To broaden our options when creating visual communications, a series of secondary graphics has been created that taps into our history and the traditions that resonate most with our audiences. Consistent use of this art across our communications will visually amplify our unique Ohio State identity and personality.
Not sure if your ideas are in line with our brand guidelines? The university’s brand team is here to help. Email firstname.lastname@example.org for an art review, samples, or advice.
The Block O is by far the most recognizable visual identifier of Ohio State with every one of our key audiences.
While the university logo — i.e., the Block O combined with the wordmark — should be used to represent the university in every communication, the Block O alone has great value as a secondary element. Extra care is needed, however, to protect our special icon.
Always include a registration designation (®) when using the Block O by itself, to reflect the fact that it is the legally protected property of Ohio State. Special accommodations are permitted for small identifiers in digital media where the mark may be illegible. Only use the block O in the color variation shown.
The Block O by itself may be:
- tilted (turned less than 45˚ clockwise or counterclockwise)
- used in a cluster or pattern
- used as a watermark
The Block O should never be:
- used in lieu of a logo
- used to replace a letter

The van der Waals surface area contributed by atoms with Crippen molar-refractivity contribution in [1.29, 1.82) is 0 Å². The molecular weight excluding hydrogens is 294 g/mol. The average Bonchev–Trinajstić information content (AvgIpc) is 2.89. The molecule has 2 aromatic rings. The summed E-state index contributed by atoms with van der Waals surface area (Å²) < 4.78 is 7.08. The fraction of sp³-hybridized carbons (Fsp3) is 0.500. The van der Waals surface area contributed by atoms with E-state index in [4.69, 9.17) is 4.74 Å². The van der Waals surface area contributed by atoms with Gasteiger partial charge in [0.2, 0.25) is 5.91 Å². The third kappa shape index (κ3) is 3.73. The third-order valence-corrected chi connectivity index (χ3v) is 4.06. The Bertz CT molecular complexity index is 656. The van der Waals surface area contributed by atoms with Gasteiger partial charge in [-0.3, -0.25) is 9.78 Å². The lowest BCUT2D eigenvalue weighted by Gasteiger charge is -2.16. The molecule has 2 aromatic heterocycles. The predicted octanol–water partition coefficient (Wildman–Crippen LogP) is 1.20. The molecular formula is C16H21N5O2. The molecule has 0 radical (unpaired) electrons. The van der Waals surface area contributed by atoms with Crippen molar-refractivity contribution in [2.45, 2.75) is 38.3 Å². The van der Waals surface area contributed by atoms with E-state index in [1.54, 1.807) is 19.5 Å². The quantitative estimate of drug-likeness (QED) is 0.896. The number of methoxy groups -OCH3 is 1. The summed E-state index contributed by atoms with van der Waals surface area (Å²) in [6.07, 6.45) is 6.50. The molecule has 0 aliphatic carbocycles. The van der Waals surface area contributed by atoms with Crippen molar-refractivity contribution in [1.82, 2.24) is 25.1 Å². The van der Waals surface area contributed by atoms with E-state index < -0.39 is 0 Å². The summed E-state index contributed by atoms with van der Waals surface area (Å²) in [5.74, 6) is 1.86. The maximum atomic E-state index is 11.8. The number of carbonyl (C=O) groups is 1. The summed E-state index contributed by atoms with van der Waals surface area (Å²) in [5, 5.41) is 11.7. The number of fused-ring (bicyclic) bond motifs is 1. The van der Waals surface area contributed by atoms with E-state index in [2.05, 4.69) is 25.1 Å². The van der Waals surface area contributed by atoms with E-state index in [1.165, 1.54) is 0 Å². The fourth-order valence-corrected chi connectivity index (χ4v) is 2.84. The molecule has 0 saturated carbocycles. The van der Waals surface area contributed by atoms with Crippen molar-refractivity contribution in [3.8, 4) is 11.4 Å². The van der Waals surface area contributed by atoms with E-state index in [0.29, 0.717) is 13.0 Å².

- used in any color other than our primary palette and the combinations shown above
- mirrored or rotated (turned 45˚ or more in either direction)
- combined with type or other art elements
Questions? Contact Trademark & Licensing at 614-292-1562 or trademarklicensing.osu.edu
William Henry Harrison introduced the nation to his home state’s native tree during his successful presidential campaign in 1840, and Ohioans have been nuts ever since. Known for its resilience, the buckeye today is a proud symbol of The Ohio State University, our state, and the citizens we serve.
Our catalog of approved secondary art includes two versions of the buckeye fruit: the hull (above left), which houses the nut until it ripens, and the nut itself (above right). To build recognition and consistency, these are the only versions of buckeyes permitted.
Always include a registration designation (™) with the buckeye to reflect the fact that it is the legally protected property of Ohio State.
Do feel free to tilt, rotate and mirror the nut graphic and to use it in clusters or patterns.
Do use PMS 7532, PMS 1205, and their tints and shades (from our secondary color palette) to represent the buckeye in its “natural” color.
Do use black, scarlet, gray and white if you wish. Secondary palette colors besides PMS 7532 and PMS 1205 are acceptable too, but keep in mind that buckeyes are uniquely Ohio State and lose some of their impact when the visual connection to the university identity is lessened.
Don’t stretch, squish or otherwise alter our buckeye’s proportions.
And never present a buckeye in a competitor’s colors. Our fans wouldn't like it. Neither would theirs, for that matter.
The two stylized buckeye leaves shown above — one with veins and one without — replace all other buckeye leaves in our visual communications.
Always include a registration designation (™) with the leaf to reflect the fact that it is the legally protected property of Ohio State.